Thanks Michael. I hope I'm staying on topic...my thoughts jump to in overly simplified form 1.) Lacy Hunt -Diminishing marginal returns of new debt/b/s in over-indebted economies 2.) David Rosenberg - Pushing on a String that both the absolute level but more the Delta in rate cuts becomes less and less effective at these level of rates, debt levels, length of econ expansion. In summary you need more and more (exponentially more) of both to achieve the same level of "net stimulus". In other words both are becoming increasingly less effective...? Do you agree? Beyond short term impulse (how effective on money supply, velocity ?) what are the longer term outcomes, risks, unintended consequences of more credit like stimulus? I think we need another 1 hour video.
  • FA
    Frank A.
    23 August 2019 @ 16:21
    The FED can't print money.
    • CB
      C B.
      23 August 2019 @ 22:24
      They can print currency!
  • KJ
    Kelly J.
    22 August 2019 @ 15:02
    I thought this was a great presentation, and liked the fact that it provides an alternative narrative to the one I'm following in my investments, which are heavily in the 'bond trade' at the moment, holding a very large slug of long Treasuries. Along with Raoul, I'm betting on either a Doom Loop or a more intense selloff/recession (which would be one of the 'crevasses' Howell talks about, triggered by the extreme flows into US Treasuries and/or the funkification of US corporate debt that he refers to as counter-narratives). It's always good to hear a good counter to your perspectives and an itemization of what to keep an eye on to gauge whether your narrative or a counter narrative seems to be taking hold going forward. I have to say I remain utterly amazed that so very few talking heads across the financial world seem able to get beyond seeing the exponential growth of negative bonds around the world - now supposedly over $17 trillion worldwide & growing $1 trillion/month and over 40% of all bonds outside the US[!!] - as anything other than a central bank manipulation to create liquidity, boost asset prices and growth, as Howell seems to. If we think of markets as actually ultimately self-organizing instead of controlled by central banks, (the opposite of Howell's narrative) the meaning of the massive growth of negative rate bonds globally is quite clear in simple bond terms: global bond markets are pricing in a global economic contraction that may extend for many years into the future - the destruction of capital, the forcing of money into risk assets, which by definition generate partial loss of capital in a world not creating new capital, (Howell says there's no new capital). That dire outcome certainly may not happen, but I'm struck by the fact that almost all financial market players and analysts are so embedded in views that predict and require economic and asset price growth, they seem constitutionally unable to talk about a durable global depression/contraction and the chaos that would accompany that as a possible scenario. That's why I appreciate Raoul putting his 'Doom Loop' on the table, whether it plays out that way or not. As rates go negative for the first time ever, we just aren't going to be able to kick the can forever, so potential Doom Loops and crevasses should increasingly be a possibility to keep in mind and hedge against until the world starts to reflect the hard limitations of the completely absurd notion that central banks printing money by pressing buttons can fix what's wrong with the world, including the investment world.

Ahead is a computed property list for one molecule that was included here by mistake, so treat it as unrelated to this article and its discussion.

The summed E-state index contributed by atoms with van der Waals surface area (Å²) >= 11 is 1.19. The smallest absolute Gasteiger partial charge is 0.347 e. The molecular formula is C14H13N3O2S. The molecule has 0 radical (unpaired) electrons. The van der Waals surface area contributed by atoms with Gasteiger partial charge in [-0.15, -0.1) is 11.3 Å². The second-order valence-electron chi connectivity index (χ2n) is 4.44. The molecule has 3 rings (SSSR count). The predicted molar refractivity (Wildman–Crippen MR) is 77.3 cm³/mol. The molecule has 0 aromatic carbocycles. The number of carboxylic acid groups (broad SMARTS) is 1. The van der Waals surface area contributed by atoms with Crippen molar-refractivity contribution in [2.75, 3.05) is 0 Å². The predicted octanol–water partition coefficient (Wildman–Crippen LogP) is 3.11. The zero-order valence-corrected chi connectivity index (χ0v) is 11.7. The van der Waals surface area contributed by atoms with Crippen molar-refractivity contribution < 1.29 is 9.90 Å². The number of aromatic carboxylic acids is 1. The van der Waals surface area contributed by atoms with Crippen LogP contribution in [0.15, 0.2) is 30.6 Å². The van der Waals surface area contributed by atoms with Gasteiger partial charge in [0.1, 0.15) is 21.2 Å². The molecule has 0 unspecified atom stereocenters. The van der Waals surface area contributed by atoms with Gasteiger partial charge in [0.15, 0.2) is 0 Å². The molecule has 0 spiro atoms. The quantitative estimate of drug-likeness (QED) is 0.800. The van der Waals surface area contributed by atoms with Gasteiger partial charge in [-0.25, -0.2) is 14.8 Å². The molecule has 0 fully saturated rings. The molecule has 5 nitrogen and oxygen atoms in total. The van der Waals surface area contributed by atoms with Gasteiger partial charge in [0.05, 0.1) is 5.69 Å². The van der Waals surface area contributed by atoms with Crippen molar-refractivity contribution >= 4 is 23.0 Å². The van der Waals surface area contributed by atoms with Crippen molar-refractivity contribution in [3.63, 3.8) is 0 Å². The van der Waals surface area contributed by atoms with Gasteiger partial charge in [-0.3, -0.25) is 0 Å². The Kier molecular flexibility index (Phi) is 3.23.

• WM
      William M.
      22 August 2019 @ 16:06
      Outstanding comment, Kelly!
    • BM
      Bryan M.
      23 August 2019 @ 03:06